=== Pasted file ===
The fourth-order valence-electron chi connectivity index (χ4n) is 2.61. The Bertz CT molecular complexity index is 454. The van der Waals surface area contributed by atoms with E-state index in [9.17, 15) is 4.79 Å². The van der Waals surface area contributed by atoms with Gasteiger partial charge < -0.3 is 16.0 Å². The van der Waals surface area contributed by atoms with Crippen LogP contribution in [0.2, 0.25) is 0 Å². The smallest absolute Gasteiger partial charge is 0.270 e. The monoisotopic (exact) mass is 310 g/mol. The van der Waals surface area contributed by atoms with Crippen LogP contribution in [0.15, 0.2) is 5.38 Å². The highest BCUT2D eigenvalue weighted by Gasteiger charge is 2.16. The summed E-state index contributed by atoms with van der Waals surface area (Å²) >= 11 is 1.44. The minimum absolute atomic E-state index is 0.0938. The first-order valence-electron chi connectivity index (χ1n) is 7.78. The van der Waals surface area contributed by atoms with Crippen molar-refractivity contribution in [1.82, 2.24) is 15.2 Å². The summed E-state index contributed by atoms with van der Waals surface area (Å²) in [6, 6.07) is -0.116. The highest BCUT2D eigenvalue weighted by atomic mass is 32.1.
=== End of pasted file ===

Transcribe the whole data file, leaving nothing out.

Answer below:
The fourth-order valence-electron chi connectivity index (χ4n) is 2.61. The Bertz CT molecular complexity index is 454. The van der Waals surface area contributed by atoms with E-state index in [9.17, 15) is 4.79 Å². The van der Waals surface area contributed by atoms with Gasteiger partial charge < -0.3 is 16.0 Å². The van der Waals surface area contributed by atoms with Crippen LogP contribution in [0.2, 0.25) is 0 Å². The smallest absolute Gasteiger partial charge is 0.270 e. The monoisotopic (exact) mass is 310 g/mol. The van der Waals surface area contributed by atoms with Crippen LogP contribution in [0.15, 0.2) is 5.38 Å². The highest BCUT2D eigenvalue weighted by Gasteiger charge is 2.16. The summed E-state index contributed by atoms with van der Waals surface area (Å²) >= 11 is 1.44. The minimum absolute atomic E-state index is 0.0938. The first-order valence-electron chi connectivity index (χ1n) is 7.78. The van der Waals surface area contributed by atoms with Crippen molar-refractivity contribution in [1.82, 2.24) is 15.2 Å². The summed E-state index contributed by atoms with van der Waals surface area (Å²) in [6, 6.07) is -0.116. The highest BCUT2D eigenvalue weighted by atomic mass is 32.1.